Updated: May 2014

Helping Families

Town in AustriaWood is the renewable fuel of choice for rural Americans, particularly low and middle-income families. State and federal policies that incentivize purchasing new, clean-burning wood stoves will especially help these families to affordably heat their homes with an ultra-low carbon fuel.

The United States should urgently address its policies toward wood heat as a way of helping low and middle income families affordably heat their homes. The current framework adopted by most states is to prioritize incentives for solar and geothermal, which predominantly excludes ordinary families who could be switching to pellet heat. As a country, we also need to:

  1. Expand stove change-out programs that focus on households that use wood as primary or sole heat source.
  2. Provide greater federal and state tax credits and incentives for new, cleaner and more efficient wood and pellet stoves, putting them within reach of low and middle-income families.
  3. Reduce barriers for fuel and appliance repair in heating assistance programs that are funded by LIHEAP and ensure that energy audits include wood and pellet stoves.
  4. Provide research and development funds to design ultra-clean, low cost wood and pellet stoves.

It makes little sense that even northern states with a surplus of biomass would neglect the population that has been using a renewable heat source for decades, and instead, give priority to the few who can afford solar, geothermal or wind energy. The Alliance for Green Heat believes that all renewables must be pursued, and that we must, where possible, enable low and middle income Americans to use or keep using renewable energy in updated appliances.

Mitigate Health Problems

The dangers of indoor and outdoor wood smoke are more prevalent in low-income communities, where homes are more likely to use wood as a primary heating source. Some Native American reservations have very poor indoor air quality as a result of antiquated wood stoves. Wood smoke can aggravate asthma and acute bronchitis, and may also increase susceptibility to respiratory infections. Older adults, young children and those suffering from heart or lung diseases face an increased risk of complications from breathing particles found in the smoke from older, inefficient wood stoves. A properly installed EPA-certified wood stove does not release smoke in your house and reduces environmental pollution.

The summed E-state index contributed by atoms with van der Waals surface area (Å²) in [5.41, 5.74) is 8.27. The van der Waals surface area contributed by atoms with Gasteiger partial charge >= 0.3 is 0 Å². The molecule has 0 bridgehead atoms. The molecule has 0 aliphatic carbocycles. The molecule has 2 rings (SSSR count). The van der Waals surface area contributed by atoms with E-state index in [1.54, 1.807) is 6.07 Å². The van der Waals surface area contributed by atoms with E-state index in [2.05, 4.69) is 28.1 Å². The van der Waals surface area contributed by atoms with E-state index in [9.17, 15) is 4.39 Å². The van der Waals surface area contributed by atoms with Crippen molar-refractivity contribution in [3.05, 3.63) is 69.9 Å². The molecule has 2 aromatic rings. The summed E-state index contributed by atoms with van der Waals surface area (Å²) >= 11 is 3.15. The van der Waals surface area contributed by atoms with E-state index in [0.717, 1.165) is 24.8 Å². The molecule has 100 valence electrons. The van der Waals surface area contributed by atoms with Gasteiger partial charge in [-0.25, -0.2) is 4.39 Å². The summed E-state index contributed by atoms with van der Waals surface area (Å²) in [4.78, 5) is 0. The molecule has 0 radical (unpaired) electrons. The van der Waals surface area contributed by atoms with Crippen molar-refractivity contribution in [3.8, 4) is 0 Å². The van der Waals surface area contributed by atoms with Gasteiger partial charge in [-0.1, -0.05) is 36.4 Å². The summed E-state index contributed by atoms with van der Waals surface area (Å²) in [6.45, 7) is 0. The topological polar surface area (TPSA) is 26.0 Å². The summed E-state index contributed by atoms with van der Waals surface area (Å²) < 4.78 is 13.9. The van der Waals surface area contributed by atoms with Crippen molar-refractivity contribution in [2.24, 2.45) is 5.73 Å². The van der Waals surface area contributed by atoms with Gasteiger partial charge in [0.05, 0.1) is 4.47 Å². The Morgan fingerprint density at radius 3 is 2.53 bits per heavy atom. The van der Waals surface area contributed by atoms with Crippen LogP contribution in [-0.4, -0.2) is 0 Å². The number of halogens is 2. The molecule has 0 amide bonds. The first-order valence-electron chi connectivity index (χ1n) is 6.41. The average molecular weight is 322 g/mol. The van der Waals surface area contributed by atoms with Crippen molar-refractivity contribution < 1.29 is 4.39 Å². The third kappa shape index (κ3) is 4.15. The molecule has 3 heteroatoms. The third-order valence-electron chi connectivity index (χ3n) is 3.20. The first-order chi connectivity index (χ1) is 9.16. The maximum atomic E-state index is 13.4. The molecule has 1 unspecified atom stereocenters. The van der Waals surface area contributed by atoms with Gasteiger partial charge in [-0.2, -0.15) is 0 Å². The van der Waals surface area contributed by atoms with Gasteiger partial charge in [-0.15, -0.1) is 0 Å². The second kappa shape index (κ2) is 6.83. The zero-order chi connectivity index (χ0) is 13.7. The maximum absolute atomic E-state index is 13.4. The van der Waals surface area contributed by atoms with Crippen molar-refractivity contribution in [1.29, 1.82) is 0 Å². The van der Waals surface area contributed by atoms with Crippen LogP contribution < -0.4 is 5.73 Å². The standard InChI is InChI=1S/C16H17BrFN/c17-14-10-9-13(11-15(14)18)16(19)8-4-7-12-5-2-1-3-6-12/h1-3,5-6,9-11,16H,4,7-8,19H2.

Change-out programs can allow families who may not otherwise be able to afford a new stove the chance to replace an old unit with an EPA-certified unit. To see if there are change-out programs in your area, click here. If there are no current programs, consider contacting your state or tribal representative and voicing your support for initiating a program in your area.

Affordability and Payback Periods

Wood and pellet stoves typically cost between $900 and $2,500, making them an affordable investment even for low and middle-income families. The up-front costs of installation are usually $500 to $1,000, lower than many other renewable technologies. Because they are a significant source of heat and can easily displace hundreds of gallons of heating oil or hundreds of therms of natural gas, biomass stoves usually have the shortest payback period of any renewable energy technology available for residential use.

Payback periods usually range between 3 and 7 years, depending on how much you use the stove, what fuel you are displacing, etc. A stove that is used a primary or sole heat source that is displacing oil, propane or electric convection heat can pay itself back in 3 years, or even less. A pellet stove that is displacing natural gas may have an exceedingly long payback period, unless the pellet stove is able to heat a smaller amount of commonly used space where the gas furnace used to heat a much larger space.

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